Get on the wagon
What's really innovative about the Basis Band and the Basis system is how they're built around what the company calls "healthy habits." Essentially, to buy into the Basis lifestyle, you must adopt various preset behavior patterns. For instance, the Get More Sleep "habit" asks you to log a certain amount of sleep for at least one night a week. The more nights you fulfill your requirements, the more points you earn.
You can then use the points accrued toward opening up access to more habits. Gaining more habits ups the level of your profile, which also rewards you with more-demanding habits to choose from -- and I imagine some bragging rights, too.
Better syncing with Bluetooth
A new capability, and one that Basis has been promising since it first showcased the Basis Band a few years ago, is wireless syncing via Bluetooth with a companion Android app. I had the privilege of getting my hands on the application ahead of its official launch. At the time the app was technically supposed to work on Samsung's Galaxy S2, Galaxy S3, Galaxy S4, Galaxy Note, and Galaxy Note 2 smartphones.
I have to say that I'm impressed so far with the Basis Band's performance. The software is smooth, and aside from a brief glitch or two, it operates as advertised. I successfully had the software up and running on my HTC One and LG Nexus 4 test phones. I even got it to work properly with my Motorola Moto X eval unit. Be advised that you'll be able to download the Basis application from the Google Play store using only the officially sanctioned devices.
Powering the Basis Band is a lithium-polymer battery that you recharge via the bundled watch cradle. Thankfully, the cradle, which connects to PCs and Macs through a USB port, also syncs recorded data with Basis servers while its charging.
The Basis Band is rated to provide up to four days of battery life, which squares with what I experienced. I did find that the best way to keep the gadget always powered up was to unstrap it first thing in the morning and drop it in its cradle for a quick sync and juice-up (about 15 to 20 minutes). This daily ritual enabled the watch to carry on indefinitely.
In a similar vein, while Basis Science says the Band is water-resistant enough to withstand showers, doing dishes, and splashes in the pool, I don't suggest you soak it repeatedly. The first Basis unit I tested suddenly succumbed to quirky behavior such as refusal to sync (both wired and over Bluetooth) before dying completely. Now I can't confirm whether regular showers and soap is what did it in, but I have my suspicions. The replacement device works just fine, by the way.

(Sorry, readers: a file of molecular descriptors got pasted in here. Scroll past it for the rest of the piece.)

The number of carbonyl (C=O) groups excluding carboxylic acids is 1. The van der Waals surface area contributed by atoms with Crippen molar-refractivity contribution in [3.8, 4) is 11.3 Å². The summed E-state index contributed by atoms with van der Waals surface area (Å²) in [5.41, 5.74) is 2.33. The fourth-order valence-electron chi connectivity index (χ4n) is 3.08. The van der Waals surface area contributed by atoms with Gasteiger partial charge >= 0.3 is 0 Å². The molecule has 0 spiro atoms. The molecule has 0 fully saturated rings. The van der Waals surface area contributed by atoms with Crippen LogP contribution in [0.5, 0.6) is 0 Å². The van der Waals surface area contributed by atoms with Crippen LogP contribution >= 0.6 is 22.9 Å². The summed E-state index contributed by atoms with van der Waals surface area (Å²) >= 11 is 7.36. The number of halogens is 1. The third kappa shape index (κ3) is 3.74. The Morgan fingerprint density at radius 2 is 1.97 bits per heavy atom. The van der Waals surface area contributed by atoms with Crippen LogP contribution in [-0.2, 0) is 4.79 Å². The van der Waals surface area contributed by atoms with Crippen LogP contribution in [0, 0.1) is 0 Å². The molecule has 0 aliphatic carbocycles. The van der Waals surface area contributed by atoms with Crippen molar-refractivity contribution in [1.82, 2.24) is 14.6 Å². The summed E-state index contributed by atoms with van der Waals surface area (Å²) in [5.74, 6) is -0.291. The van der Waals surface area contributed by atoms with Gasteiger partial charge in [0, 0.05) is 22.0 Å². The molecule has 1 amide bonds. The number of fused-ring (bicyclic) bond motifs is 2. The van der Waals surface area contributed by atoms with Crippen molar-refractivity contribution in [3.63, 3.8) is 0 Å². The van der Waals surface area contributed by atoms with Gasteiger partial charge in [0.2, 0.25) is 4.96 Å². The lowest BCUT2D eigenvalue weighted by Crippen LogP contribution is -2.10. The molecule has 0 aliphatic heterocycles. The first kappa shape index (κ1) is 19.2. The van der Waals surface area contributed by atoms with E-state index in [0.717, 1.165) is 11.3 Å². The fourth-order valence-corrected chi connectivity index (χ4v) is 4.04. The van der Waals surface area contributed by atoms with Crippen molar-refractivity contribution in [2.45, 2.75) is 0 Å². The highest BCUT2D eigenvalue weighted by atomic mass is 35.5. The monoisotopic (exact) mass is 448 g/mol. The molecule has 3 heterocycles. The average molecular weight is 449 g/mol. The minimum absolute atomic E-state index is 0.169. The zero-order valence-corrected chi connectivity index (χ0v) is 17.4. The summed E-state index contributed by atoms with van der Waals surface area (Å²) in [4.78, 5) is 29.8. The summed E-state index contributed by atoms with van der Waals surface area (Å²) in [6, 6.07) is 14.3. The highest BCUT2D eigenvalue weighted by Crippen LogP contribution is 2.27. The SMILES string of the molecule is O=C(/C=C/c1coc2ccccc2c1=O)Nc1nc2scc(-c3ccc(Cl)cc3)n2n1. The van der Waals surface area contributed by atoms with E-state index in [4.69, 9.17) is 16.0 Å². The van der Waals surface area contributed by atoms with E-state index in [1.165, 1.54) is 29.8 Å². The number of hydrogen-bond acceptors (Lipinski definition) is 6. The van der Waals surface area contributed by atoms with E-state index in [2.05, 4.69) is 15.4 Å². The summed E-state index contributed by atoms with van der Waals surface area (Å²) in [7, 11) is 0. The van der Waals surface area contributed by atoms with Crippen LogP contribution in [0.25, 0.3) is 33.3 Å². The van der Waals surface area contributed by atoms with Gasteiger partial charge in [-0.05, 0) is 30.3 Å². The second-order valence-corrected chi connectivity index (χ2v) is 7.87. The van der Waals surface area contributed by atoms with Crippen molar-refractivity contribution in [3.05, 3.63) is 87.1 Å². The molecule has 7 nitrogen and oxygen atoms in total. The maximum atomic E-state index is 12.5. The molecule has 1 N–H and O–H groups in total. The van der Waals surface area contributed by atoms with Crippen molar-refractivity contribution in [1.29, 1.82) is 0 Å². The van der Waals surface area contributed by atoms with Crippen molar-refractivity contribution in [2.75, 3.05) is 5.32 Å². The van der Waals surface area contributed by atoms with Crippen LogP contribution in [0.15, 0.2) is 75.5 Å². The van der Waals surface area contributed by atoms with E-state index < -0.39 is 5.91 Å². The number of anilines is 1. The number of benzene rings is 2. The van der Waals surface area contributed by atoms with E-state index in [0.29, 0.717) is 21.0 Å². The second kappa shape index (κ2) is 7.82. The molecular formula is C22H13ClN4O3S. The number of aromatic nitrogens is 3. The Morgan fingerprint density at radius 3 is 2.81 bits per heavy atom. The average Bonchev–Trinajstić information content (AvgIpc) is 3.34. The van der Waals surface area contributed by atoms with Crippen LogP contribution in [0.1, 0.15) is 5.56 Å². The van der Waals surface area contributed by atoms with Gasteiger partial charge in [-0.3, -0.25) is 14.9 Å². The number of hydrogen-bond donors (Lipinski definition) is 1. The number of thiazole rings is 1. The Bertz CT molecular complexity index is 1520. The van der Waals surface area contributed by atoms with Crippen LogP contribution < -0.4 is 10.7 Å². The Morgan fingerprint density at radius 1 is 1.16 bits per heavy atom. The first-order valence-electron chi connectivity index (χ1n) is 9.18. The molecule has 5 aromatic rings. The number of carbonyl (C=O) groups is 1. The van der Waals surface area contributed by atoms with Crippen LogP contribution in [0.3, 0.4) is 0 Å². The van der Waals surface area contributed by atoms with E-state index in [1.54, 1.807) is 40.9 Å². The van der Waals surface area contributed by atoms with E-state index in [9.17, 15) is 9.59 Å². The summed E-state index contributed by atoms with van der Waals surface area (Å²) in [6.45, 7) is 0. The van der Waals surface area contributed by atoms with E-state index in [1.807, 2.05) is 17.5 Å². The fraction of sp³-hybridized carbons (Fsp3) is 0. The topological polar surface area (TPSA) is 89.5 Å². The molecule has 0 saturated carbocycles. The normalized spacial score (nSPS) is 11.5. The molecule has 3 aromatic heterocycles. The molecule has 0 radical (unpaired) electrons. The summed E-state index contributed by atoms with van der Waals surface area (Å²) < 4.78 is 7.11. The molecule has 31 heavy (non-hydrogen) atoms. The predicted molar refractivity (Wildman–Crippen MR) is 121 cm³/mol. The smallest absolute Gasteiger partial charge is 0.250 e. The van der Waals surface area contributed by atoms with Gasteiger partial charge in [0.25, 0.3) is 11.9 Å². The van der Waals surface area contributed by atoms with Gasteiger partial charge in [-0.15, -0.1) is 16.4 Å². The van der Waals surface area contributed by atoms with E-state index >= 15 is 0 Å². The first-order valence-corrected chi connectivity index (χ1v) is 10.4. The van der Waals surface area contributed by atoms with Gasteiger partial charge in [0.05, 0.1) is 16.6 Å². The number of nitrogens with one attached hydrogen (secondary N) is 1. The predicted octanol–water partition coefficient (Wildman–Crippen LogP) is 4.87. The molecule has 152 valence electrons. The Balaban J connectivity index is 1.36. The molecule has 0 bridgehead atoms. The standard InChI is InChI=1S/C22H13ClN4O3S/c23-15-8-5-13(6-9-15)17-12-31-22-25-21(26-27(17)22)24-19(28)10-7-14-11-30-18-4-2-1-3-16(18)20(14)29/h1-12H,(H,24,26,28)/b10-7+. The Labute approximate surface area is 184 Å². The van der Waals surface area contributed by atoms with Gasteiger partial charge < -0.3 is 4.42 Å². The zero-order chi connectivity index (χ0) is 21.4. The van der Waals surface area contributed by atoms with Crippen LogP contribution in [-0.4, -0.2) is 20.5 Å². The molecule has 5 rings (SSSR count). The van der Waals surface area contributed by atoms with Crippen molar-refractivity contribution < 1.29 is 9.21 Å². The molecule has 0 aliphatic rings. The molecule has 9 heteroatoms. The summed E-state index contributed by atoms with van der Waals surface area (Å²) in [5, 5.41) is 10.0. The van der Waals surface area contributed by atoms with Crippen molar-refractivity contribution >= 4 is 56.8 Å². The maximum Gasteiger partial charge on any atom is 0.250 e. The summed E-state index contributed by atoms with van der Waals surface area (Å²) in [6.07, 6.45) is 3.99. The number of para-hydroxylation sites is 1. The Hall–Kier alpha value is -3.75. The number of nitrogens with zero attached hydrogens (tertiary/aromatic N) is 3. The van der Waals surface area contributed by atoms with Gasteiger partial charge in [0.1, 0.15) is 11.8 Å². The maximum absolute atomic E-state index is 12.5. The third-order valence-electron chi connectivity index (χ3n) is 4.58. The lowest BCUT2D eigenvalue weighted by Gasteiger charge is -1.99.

Be advised though that I did run into a few odd performance issues, aside from my damaged unit. Every once in a while the Basis Band incorrectly tracked my sleep duration. Apparently the watch lost adequate connection with my wrist, and perhaps my skin temperature and heart rate. Whatever the cause, the device would log only a few hours of Zs when I knew I had at least 6 hours.
Likewise, I observed that the watch requires a pretty tight seal between your wrist and its underside in order for the gadget to measure heart rate. That means that if you like to wear your timepieces a little loose, the Basis isn't for you.
Despite its ambitious AI-like goals, however, the Basis Band’s slick Body IQ function operated relatively smoothly. For the most part it correctly comprehended when I walked as opposed to when I stepped things up and went for a quick jog. That said, the watch wasn’t infallible here either. For example, one afternoon the device thought I went cycling for 10 minutes. Unfortunately the only activity I engaged in then was speedily pushing a stroller across snow-laden NYC streets, a rousing ride to be sure, but not exactly the Tour de France.
One absolutely stellar trick the Basis Band does, something other high-tech watches really should imitate, is to automatically fire up its LCD's backlight when you twist your wrist and swing your arm for a closer look.
Sure, it can be cumbersome to wear a watch 24-7, especially one as thick as the Basis Band. Other wrist-style fitness gadgets, such as the Fitbit Force and Jawbone Up24 for instance, are much closer to effortless to live with. That said, Basis Band is relatively compact and light compared with many all-metal timepieces I've owned.
I also think the habit approach to changing people's behavior has a shot at succeeding and hopefully motivating people (not just the fitness-crazed) to live a better lifestyle. I know that I find the Basis system the most addictive "personal wellness solution" I've used. That said, its $199 price tag is practically double what the $99.99 Up24 and $129.99 Force cost, both of which offer many of the same capabilities. But even with its rough spots, the Basis Band is the most capable fitness tracker money can buy.